It is a Big Deal that OBAMA IS ATTENDING COP15 (?)

25 Nov


So Obama is attending is COP15.

But please reflect: why is it such a big deal that Obama is attending COP15? Indeed, teamwork is crucial and most effective. When someone lags in their responsibilities, the leader and other team members can still cooperate and accomplish their shared goals.

President Barack Obama is to pledge to cut greenhouse gas emissions in the US in several stages, beginning with a 17% cut by 2020, the White House has said. The offer will be made at December’s UN climate talks in Copenhagen, which Mr Obama will attend.

But he does not plan to be there for the crucial last days, when delegates including other world leaders are hoping to pull together a deal.

UN climate chief Yvo de Boer said his attendance could be vital for a deal. Correspondents say most nations have given up hope of a legally binding treaty because of uncertainty about the US position. (How about NOT following the “Leader”? What happened to initiative and innovation?)

But with legislation currently stuck in the Senate, correspondents say the president will be unable to commit to any of the figures he is proposing at the summit.

BBC environment correspondent Richard Black says that on that basis the US figure amounts to just a few percentage points, as its emissions have risen by about 15% since 1990. The cuts proposed by Mr Obama are similar to those included in a bill passed by the US House of Representatives in June.

This is much less than the EU’s pledge of a 20% cut over the same period, or a 30% cut if there is a global deal; and much less than the 25-40% figure that developing countries are demanding. Australia has pledged a 25% cut from 2000 levels and Japan has also pledged a 25% cut from their 1990 levels.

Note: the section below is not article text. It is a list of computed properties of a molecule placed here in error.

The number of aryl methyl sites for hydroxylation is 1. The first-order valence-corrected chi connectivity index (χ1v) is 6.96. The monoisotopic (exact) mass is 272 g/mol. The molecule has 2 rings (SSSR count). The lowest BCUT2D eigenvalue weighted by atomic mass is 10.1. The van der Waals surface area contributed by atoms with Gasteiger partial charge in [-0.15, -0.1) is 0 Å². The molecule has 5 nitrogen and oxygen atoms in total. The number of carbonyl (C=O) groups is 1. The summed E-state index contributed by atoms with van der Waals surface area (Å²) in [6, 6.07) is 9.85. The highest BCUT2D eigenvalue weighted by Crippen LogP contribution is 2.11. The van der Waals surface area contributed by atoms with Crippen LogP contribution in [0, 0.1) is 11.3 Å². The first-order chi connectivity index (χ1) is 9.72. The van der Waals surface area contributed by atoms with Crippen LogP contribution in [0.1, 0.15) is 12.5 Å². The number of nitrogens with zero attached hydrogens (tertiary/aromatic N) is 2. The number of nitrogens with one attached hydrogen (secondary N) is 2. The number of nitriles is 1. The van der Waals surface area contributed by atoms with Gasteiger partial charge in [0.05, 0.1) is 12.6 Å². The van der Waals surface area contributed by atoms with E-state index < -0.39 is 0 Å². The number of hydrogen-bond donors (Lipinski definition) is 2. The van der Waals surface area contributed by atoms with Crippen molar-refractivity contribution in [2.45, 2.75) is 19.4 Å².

The US president will be in the Danish capital on 9 December, a day before receiving his Nobel Peace Prize in Oslo.”Obama’s pledge to go to Copenhagen is a welcome and significant development – but he must adopt a ‘Yes we can’ attitude in the UN climate talks if he is to earn his Nobel prize,” spokesman Tom Picken said.

“The US is the world’s biggest per capita polluter (and the second largest polluter after China). It has a moral responsibility to take the lead in securing a strong and fair agreement.” (A strong and fair action for the global community.)

Delegations from 192 countries will be attending the summit. Leaders of United States, Britain, Germany, France, Spain, Australia, Japan, Indonesia and Brazil are planning to attend. (But will they stay for the concluding days? Or just drop by?)

Hu Jintao, president of the world’s largest polluter, China, is yet to commit to attending. India has not yet(!) committed either.

So, there are two weeks to go before the Copenhagen conference. The final round of preparatory talks in Barcelona has revealed deep divisions between some of the key participants. Use the following table to study their positions (from


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